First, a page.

I listened to the oral arguments in Moore v. Harper Wednesday. You can listen to it on C-SPAN here or on the SCOTUS website here. The oral arguments were live-blogged here and here if you want to read a good summary. And many commentators will surely weigh in (e.g., here, here and here) in the coming days.
First, a background on the case in case you want to know more; otherwise, skip ahead to the bullet points. This case pits the GOP-dominated North Carolina Legislature against the North Carolina Supreme Court, which has a 4-3 Democratic majority. (The court is selected in partisan elections.) After the 2020 Census, the legislature drew a new congressional map, which the NC Supreme Court found was such a blatantly partisan gerrymander as to be unconstitutional. The NC Supremes accordingly struck it down.
Legislative leaders appealed to SCOTUS, not contesting it was a partisan gerrymander but saying, essentially, that the Constitution gave redistricting authority to the Lege and only to the Lege, under the Independent State Legislature Theory discussed in my previous post. SCOTUS decided to hear the case; in fact, four members of the Court urged the NC Lege to appeal on exactly that theory.
My observations and thoughts:
1) It is hard not to be impressed by the intelligence, memory and articulation of the parties before the Court, and of the Justices themselves. During three hours of oral argument, the lawyers discussed probably 30 cases, of which each had almost near-total recall. In a few examples, one of the attorneys would say something like, “Your Honor, as the Court stated on page 306 of its opinion in the Smiley case, … “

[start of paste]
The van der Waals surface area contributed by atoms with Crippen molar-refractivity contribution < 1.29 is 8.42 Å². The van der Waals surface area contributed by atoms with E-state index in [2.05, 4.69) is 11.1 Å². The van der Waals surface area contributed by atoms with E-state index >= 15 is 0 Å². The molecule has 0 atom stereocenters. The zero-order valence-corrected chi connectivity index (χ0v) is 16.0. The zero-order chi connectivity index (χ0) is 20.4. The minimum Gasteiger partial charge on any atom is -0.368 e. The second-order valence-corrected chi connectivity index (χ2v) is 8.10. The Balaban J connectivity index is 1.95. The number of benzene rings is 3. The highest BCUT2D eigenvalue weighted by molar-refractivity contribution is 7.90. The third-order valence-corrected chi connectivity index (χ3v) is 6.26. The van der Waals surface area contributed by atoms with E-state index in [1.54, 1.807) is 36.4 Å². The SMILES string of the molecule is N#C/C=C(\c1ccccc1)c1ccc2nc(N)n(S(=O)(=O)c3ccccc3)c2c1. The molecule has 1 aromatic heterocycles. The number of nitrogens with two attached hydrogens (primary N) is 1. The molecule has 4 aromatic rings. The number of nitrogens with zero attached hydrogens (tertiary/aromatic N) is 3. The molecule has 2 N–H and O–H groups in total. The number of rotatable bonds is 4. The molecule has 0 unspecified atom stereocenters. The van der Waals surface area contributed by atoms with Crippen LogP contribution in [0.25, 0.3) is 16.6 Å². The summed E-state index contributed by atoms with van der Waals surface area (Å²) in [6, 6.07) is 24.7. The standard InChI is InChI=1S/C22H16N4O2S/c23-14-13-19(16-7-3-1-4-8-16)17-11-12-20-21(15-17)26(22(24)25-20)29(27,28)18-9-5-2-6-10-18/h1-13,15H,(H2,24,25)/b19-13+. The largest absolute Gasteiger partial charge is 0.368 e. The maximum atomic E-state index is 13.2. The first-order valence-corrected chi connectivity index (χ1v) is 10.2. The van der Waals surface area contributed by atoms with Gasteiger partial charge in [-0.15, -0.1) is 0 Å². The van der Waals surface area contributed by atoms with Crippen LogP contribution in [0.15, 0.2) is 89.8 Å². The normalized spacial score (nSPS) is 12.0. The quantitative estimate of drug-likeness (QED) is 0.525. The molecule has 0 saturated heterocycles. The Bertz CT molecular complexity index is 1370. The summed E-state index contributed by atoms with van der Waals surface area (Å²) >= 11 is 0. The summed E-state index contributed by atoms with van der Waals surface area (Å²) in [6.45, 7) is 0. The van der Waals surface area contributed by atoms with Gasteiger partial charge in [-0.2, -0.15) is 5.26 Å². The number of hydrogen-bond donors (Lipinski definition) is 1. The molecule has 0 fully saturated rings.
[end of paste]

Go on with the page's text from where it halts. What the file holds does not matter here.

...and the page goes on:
2) That said, their prodigious intellectual firepower is filtered, as it must be, through a worldview shaped long ago by each of the Justices and litigants. There were few indications that any of the Justices were going to look at the facts in Moore through newly-ground perceptual or philosophical lenses.
3) Accordingly, three members of the Court – Thomas, Alito and Gorsuch – seemed sympathetic to ISLT. Three others – Sotomayor, Kagan, and newcomer Ketanji Brown Jackson – seemed opposed to ISLT. That leaves three – Roberts, Kavanaugh, and Barrett – who will likely decide what ISLT looks like in application.
4) A maximalist application of ISLT would leave, as litigant Neal Katyal said, a “huge blast radius,” and the members in the middle seemed to be looking for a way to uphold the NC gerrymander without handicapping the ability of state executives or judges to oversee elections.
5) The Court will now consult among its members and decide an approach it wants to take, at which time the drafting of majority opinions and dissents will begin. Expect a decision in late spring, would be my guess.